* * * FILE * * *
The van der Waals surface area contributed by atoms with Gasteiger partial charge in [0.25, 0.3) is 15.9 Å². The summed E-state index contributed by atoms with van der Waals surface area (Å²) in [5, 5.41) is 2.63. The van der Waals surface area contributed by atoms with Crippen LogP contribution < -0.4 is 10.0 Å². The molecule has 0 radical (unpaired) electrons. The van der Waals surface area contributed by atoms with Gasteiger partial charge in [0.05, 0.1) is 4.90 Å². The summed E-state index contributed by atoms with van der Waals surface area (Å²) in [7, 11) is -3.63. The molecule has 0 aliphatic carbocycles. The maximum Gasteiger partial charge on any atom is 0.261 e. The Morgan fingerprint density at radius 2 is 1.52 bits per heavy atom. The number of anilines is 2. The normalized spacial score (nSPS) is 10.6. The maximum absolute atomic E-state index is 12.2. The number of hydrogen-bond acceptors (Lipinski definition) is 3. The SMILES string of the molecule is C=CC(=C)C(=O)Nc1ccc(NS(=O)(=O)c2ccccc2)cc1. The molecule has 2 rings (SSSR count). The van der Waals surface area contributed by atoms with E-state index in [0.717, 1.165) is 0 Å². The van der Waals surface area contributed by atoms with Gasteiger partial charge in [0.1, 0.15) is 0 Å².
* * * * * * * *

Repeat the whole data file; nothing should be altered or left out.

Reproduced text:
The van der Waals surface area contributed by atoms with Gasteiger partial charge in [0.25, 0.3) is 15.9 Å². The summed E-state index contributed by atoms with van der Waals surface area (Å²) in [5, 5.41) is 2.63. The van der Waals surface area contributed by atoms with Crippen LogP contribution < -0.4 is 10.0 Å². The molecule has 0 radical (unpaired) electrons. The van der Waals surface area contributed by atoms with Gasteiger partial charge in [0.05, 0.1) is 4.90 Å². The summed E-state index contributed by atoms with van der Waals surface area (Å²) in [7, 11) is -3.63. The molecule has 0 aliphatic carbocycles. The maximum Gasteiger partial charge on any atom is 0.261 e. The Morgan fingerprint density at radius 2 is 1.52 bits per heavy atom. The number of anilines is 2. The normalized spacial score (nSPS) is 10.6. The maximum absolute atomic E-state index is 12.2. The number of hydrogen-bond acceptors (Lipinski definition) is 3. The SMILES string of the molecule is C=CC(=C)C(=O)Nc1ccc(NS(=O)(=O)c2ccccc2)cc1. The molecule has 2 rings (SSSR count). The van der Waals surface area contributed by atoms with E-state index in [0.717, 1.165) is 0 Å². The van der Waals surface area contributed by atoms with Gasteiger partial charge in [0.1, 0.15) is 0 Å².